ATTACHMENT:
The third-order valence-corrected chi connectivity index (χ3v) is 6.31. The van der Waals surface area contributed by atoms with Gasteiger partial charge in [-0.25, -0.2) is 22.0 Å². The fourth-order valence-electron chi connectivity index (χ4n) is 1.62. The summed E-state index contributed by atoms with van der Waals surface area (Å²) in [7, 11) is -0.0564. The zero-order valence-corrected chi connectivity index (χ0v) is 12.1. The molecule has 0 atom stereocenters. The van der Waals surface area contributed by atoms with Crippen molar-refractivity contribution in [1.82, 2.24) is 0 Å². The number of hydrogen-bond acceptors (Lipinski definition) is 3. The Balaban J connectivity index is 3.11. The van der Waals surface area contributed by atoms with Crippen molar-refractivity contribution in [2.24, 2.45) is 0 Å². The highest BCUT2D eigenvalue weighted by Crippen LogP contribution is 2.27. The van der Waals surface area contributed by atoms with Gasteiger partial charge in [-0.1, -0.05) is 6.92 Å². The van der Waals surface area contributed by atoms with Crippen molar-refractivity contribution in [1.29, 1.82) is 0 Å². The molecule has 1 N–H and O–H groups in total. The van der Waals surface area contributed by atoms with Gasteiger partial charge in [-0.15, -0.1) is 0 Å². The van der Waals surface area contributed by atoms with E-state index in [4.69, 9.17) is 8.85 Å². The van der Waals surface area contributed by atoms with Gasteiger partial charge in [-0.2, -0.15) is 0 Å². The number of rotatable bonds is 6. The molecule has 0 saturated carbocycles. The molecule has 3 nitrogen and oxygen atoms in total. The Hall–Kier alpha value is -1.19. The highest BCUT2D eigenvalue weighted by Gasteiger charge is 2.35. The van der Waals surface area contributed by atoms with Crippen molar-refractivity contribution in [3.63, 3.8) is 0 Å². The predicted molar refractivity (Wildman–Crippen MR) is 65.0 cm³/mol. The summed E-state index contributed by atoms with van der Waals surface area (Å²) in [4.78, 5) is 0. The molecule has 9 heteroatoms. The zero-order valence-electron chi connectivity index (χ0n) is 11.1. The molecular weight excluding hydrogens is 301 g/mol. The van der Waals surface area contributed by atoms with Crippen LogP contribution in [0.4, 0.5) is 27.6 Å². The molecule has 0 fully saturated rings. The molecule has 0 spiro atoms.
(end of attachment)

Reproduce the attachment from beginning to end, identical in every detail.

The third-order valence-corrected chi connectivity index (χ3v) is 6.31. The van der Waals surface area contributed by atoms with Gasteiger partial charge in [-0.25, -0.2) is 22.0 Å². The fourth-order valence-electron chi connectivity index (χ4n) is 1.62. The summed E-state index contributed by atoms with van der Waals surface area (Å²) in [7, 11) is -0.0564. The zero-order valence-corrected chi connectivity index (χ0v) is 12.1. The molecule has 0 atom stereocenters. The van der Waals surface area contributed by atoms with Crippen molar-refractivity contribution in [1.82, 2.24) is 0 Å². The number of hydrogen-bond acceptors (Lipinski definition) is 3. The Balaban J connectivity index is 3.11. The van der Waals surface area contributed by atoms with Crippen molar-refractivity contribution in [2.24, 2.45) is 0 Å². The highest BCUT2D eigenvalue weighted by Crippen LogP contribution is 2.27. The van der Waals surface area contributed by atoms with Gasteiger partial charge in [-0.1, -0.05) is 6.92 Å². The van der Waals surface area contributed by atoms with Crippen molar-refractivity contribution in [1.29, 1.82) is 0 Å². The molecule has 1 N–H and O–H groups in total. The van der Waals surface area contributed by atoms with Gasteiger partial charge in [-0.15, -0.1) is 0 Å². The van der Waals surface area contributed by atoms with E-state index in [4.69, 9.17) is 8.85 Å². The van der Waals surface area contributed by atoms with Gasteiger partial charge in [-0.2, -0.15) is 0 Å². The number of rotatable bonds is 6. The molecule has 0 saturated carbocycles. The molecule has 3 nitrogen and oxygen atoms in total. The Hall–Kier alpha value is -1.19. The highest BCUT2D eigenvalue weighted by Gasteiger charge is 2.35. The van der Waals surface area contributed by atoms with Crippen molar-refractivity contribution in [3.63, 3.8) is 0 Å². The predicted molar refractivity (Wildman–Crippen MR) is 65.0 cm³/mol. The summed E-state index contributed by atoms with van der Waals surface area (Å²) in [4.78, 5) is 0. The molecule has 9 heteroatoms. The zero-order valence-electron chi connectivity index (χ0n) is 11.1. The molecular weight excluding hydrogens is 301 g/mol. The van der Waals surface area contributed by atoms with Crippen LogP contribution in [0.4, 0.5) is 27.6 Å². The molecule has 0 fully saturated rings. The molecule has 0 spiro atoms.